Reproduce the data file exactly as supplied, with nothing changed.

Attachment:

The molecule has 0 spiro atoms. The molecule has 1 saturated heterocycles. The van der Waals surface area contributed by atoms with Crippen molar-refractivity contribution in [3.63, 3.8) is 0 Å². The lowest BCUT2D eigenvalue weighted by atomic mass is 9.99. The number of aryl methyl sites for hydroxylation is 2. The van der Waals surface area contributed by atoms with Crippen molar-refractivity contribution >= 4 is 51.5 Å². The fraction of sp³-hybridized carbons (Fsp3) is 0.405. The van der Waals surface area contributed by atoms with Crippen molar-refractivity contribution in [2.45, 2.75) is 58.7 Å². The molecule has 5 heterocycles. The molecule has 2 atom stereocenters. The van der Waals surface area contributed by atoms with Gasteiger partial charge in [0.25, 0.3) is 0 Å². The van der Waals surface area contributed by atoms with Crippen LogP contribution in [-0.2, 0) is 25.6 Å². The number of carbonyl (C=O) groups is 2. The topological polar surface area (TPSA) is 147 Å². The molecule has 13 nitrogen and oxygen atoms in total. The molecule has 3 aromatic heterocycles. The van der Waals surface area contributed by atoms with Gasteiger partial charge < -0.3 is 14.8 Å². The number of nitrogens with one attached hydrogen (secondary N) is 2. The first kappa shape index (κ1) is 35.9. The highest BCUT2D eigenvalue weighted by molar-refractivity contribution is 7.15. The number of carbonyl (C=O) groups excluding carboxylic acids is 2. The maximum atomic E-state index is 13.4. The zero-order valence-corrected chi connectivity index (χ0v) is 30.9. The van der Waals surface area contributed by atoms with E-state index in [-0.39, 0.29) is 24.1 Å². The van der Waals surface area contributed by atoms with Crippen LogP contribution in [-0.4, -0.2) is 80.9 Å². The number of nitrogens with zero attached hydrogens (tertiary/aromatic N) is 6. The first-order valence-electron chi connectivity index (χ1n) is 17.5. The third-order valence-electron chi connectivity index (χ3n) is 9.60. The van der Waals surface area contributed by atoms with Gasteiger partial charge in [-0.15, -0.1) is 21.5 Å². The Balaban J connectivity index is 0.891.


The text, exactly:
The molecule has 0 spiro atoms. The molecule has 1 saturated heterocycles. The van der Waals surface area contributed by atoms with Crippen molar-refractivity contribution in [3.63, 3.8) is 0 Å². The lowest BCUT2D eigenvalue weighted by atomic mass is 9.99. The number of aryl methyl sites for hydroxylation is 2. The van der Waals surface area contributed by atoms with Crippen molar-refractivity contribution >= 4 is 51.5 Å². The fraction of sp³-hybridized carbons (Fsp3) is 0.405. The van der Waals surface area contributed by atoms with Crippen molar-refractivity contribution in [2.45, 2.75) is 58.7 Å². The molecule has 5 heterocycles. The molecule has 2 atom stereocenters. The van der Waals surface area contributed by atoms with Gasteiger partial charge in [0.25, 0.3) is 0 Å². The van der Waals surface area contributed by atoms with Crippen LogP contribution in [-0.2, 0) is 25.6 Å². The number of carbonyl (C=O) groups is 2. The topological polar surface area (TPSA) is 147 Å². The molecule has 13 nitrogen and oxygen atoms in total. The molecule has 3 aromatic heterocycles. The van der Waals surface area contributed by atoms with Gasteiger partial charge < -0.3 is 14.8 Å². The number of nitrogens with one attached hydrogen (secondary N) is 2. The first kappa shape index (κ1) is 35.9. The highest BCUT2D eigenvalue weighted by molar-refractivity contribution is 7.15. The number of carbonyl (C=O) groups excluding carboxylic acids is 2. The maximum atomic E-state index is 13.4. The zero-order valence-corrected chi connectivity index (χ0v) is 30.9. The van der Waals surface area contributed by atoms with E-state index in [-0.39, 0.29) is 24.1 Å². The van der Waals surface area contributed by atoms with Crippen LogP contribution in [-0.4, -0.2) is 80.9 Å². The number of nitrogens with zero attached hydrogens (tertiary/aromatic N) is 6. The first-order valence-electron chi connectivity index (χ1n) is 17.5. The third-order valence-electron chi connectivity index (χ3n) is 9.60. The van der Waals surface area contributed by atoms with Gasteiger partial charge in [-0.15, -0.1) is 21.5 Å². The Balaban J connectivity index is 0.891.